“Triple 8 helped us in the manufacture of a relatively small amount of parts on the car when we ran out of capacity here.”

Part of that has been prompted by the fact that so much of the cars are different to last year’s. Dane is understandably coy to mention what parts of the car were built here and which in the UK, but during a visit to the Banbury HQ in January, I was fortunate enough to see some of the Falcon parts under development and they were impressively neat and simple.

“They are a ‘clean-sheet’ car but time has meant that we have had to make a few compromises, as you always do. If you give an engineer a year, they always manage to fill that year. You always have to have a cut-off time. If we had more time, they would differ, but only very slightly. We are working from Day One; we knew that we would have to work continuously on upgrades, which we are.”

One of the key men in the T8 set-up is Ludovic Lacroix, who brings an impressive resume from the world of Super Touring and DTM to the local show. While he is not based in Brisbane, he still has played a major role in the development of the cars.

“I think that Ludo has brought a sense of direction to any situation,” says Dane.

“He focuses on the parts of a car that make a difference and prioritises them, both in terms of time or money. He is entirely logical in the way that he works; like myself, he does not believe in black magic in motor racing. There is always a reason in the way that things are done and what makes a car faster or slower.

“In keeping a focus on that, Ludo is always able to do particularly well, as well as maximising any given engineering solution that I have seen him working on over the years. In touring cars, I have not seen anyone work at that level consistently.”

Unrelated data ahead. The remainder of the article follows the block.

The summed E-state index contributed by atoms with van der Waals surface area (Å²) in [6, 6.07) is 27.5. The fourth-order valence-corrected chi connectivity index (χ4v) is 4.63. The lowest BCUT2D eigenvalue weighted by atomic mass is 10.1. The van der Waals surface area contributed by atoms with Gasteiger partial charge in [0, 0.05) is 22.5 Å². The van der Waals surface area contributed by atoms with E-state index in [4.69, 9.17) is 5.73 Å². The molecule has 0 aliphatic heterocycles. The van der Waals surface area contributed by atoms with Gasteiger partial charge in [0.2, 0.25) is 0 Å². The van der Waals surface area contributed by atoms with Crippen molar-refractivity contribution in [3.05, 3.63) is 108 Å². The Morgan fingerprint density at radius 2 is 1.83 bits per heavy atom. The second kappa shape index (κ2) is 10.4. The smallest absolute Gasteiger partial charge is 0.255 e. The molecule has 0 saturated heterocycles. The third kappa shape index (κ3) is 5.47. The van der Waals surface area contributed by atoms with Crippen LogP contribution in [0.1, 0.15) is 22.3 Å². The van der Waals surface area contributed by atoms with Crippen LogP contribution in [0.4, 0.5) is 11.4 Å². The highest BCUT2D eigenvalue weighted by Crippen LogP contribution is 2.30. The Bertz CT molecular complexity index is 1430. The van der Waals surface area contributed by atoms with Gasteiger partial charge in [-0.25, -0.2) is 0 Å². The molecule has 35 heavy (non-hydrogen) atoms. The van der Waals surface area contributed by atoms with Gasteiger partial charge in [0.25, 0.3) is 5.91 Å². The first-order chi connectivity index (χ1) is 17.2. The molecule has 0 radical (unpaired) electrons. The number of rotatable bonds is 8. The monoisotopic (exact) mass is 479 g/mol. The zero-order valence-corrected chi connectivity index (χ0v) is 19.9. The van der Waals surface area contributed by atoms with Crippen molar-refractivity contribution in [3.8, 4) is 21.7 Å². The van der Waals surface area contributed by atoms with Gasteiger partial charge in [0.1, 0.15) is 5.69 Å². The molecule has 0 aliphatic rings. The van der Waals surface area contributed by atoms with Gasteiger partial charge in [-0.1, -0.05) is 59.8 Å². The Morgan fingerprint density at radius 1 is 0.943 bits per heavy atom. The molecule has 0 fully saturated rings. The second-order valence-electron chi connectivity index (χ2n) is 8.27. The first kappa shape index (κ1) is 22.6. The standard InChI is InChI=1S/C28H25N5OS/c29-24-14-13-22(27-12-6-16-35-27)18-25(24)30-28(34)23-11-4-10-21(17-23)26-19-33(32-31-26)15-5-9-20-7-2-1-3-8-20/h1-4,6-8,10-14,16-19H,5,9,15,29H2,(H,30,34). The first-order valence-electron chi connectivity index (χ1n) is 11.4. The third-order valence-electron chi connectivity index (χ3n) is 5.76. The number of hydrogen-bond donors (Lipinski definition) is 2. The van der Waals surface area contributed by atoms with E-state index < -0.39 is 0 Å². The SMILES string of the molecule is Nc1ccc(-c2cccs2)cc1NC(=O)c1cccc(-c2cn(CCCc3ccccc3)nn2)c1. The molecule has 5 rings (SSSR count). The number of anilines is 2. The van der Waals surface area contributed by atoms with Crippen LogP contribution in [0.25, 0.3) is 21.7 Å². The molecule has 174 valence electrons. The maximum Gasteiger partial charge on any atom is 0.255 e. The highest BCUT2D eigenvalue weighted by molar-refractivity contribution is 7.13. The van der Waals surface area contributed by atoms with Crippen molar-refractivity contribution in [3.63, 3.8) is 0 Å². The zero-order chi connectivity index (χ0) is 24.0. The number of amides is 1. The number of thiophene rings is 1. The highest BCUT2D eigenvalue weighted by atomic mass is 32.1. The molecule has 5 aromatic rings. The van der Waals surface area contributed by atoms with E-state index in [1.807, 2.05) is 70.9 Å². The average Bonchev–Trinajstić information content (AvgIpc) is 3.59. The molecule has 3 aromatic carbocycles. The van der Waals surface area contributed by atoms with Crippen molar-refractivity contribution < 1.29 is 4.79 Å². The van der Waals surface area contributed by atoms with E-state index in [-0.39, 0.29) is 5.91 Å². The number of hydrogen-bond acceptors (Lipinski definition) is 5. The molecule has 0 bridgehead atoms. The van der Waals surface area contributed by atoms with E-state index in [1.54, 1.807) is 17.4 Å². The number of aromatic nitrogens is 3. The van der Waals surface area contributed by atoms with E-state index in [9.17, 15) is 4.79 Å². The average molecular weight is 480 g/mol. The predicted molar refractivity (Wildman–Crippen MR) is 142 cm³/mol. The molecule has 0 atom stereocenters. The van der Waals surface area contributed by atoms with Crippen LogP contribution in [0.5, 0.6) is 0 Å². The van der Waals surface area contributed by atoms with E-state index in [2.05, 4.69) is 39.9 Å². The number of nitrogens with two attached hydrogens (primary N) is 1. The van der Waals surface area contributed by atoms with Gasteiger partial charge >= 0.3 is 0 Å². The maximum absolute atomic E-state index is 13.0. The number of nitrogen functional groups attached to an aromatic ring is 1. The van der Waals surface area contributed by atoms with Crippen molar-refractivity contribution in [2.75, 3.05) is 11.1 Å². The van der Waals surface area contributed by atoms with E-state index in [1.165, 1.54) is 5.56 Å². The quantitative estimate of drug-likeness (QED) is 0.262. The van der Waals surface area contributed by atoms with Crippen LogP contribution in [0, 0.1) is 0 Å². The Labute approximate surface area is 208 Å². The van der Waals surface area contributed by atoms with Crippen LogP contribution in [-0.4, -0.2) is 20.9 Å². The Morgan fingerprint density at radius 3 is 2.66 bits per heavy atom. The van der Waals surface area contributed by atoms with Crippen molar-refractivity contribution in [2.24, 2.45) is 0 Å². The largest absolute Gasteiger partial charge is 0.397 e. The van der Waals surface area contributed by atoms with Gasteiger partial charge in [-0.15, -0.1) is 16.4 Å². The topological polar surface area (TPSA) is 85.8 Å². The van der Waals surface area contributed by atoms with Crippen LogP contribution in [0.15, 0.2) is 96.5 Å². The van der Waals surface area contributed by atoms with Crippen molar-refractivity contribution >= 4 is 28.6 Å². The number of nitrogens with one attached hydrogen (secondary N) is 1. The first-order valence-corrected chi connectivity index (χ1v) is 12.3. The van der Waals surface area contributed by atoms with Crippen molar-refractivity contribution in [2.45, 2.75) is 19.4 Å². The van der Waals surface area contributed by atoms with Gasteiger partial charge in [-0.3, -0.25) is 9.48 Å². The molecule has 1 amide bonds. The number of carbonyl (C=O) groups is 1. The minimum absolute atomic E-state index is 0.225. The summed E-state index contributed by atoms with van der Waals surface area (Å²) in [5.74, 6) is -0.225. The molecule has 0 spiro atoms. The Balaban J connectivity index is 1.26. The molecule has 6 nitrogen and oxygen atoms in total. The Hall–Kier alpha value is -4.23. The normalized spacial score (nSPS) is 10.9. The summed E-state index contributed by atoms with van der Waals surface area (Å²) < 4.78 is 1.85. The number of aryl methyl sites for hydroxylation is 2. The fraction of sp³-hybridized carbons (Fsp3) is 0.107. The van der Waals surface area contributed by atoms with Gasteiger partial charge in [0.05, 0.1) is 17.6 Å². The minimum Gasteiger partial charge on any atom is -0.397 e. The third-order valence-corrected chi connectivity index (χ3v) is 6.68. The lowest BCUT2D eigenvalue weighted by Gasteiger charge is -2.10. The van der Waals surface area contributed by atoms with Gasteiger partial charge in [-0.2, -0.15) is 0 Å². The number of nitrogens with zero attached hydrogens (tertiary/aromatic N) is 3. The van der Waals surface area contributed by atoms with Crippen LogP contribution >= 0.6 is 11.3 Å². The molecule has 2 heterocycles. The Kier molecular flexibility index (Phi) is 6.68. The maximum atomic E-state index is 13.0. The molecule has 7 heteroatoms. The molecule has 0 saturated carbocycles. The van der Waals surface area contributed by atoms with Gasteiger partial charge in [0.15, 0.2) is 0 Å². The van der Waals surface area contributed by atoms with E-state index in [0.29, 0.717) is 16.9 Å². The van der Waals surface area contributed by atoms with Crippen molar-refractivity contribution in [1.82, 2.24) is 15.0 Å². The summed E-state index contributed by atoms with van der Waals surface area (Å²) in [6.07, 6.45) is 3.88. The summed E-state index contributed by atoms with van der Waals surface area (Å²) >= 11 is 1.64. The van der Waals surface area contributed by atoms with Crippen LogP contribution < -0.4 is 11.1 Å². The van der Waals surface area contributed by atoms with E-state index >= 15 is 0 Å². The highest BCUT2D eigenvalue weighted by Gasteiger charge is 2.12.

The Triple Eight team undertake a pitstop in Adelaide. Pic: an1images.com / Dirk Klynsmith

V8 Supercar racing is restricted in a number of areas, one of which is what might be considered, by international standards, a rather draconian limit in the testing allowed for teams. One may expect that the co-principal of an international team might complain about that. One would be wrong.

“It is what it is,” he says. “We knew that they were restrictive going in but we did not know that they were going to be six days, as opposed to eight!

“For sure, when you are starting afresh, it is tougher than if you were established. The number of people starting afresh is always smaller than the number of people who are up and running, so if you go by what is suitable for the majority, why should it be altered for just our requirements?”

Right. So the people are working hard and the chassis are working and undergoing more development. A number of drivers from opposition teams have commented on the fact that the T8 Falcons may not be great in a straight line but their cornering is very impressive. The next wave of development will include new engines.

Interestingly, while T8 in Banbury does engine development, the Vauxhall team’s units are built and maintained by the local arm of the French-owned Sodemo company. The development of the team’s V8s will be done on an international scale but …

“They will continue to be built here. I don’t think that there is any doubt that other Ford teams have been seeking expertise from abroad to help them; we are no different.

“There is a guy named Raphael Caille in the UK who is in charge of the engine program, bearing in mind that Triple 8 in the UK does not built engines, but it does design them and have them built to spec. He is working with Kenny MacNamara and Campbell here to try and come up with optimised design in the future. Unfortunately, it does take a long time to have a range of programs come to fruition.

“We are certainly not standing still, as far as engine development is concerned. Whether it is being done here or being done in Europe, we will always have them built in-house.”

Roland Dane. Pic: an1images.com / Dirk Klynsmith

And, when will the new engines appear?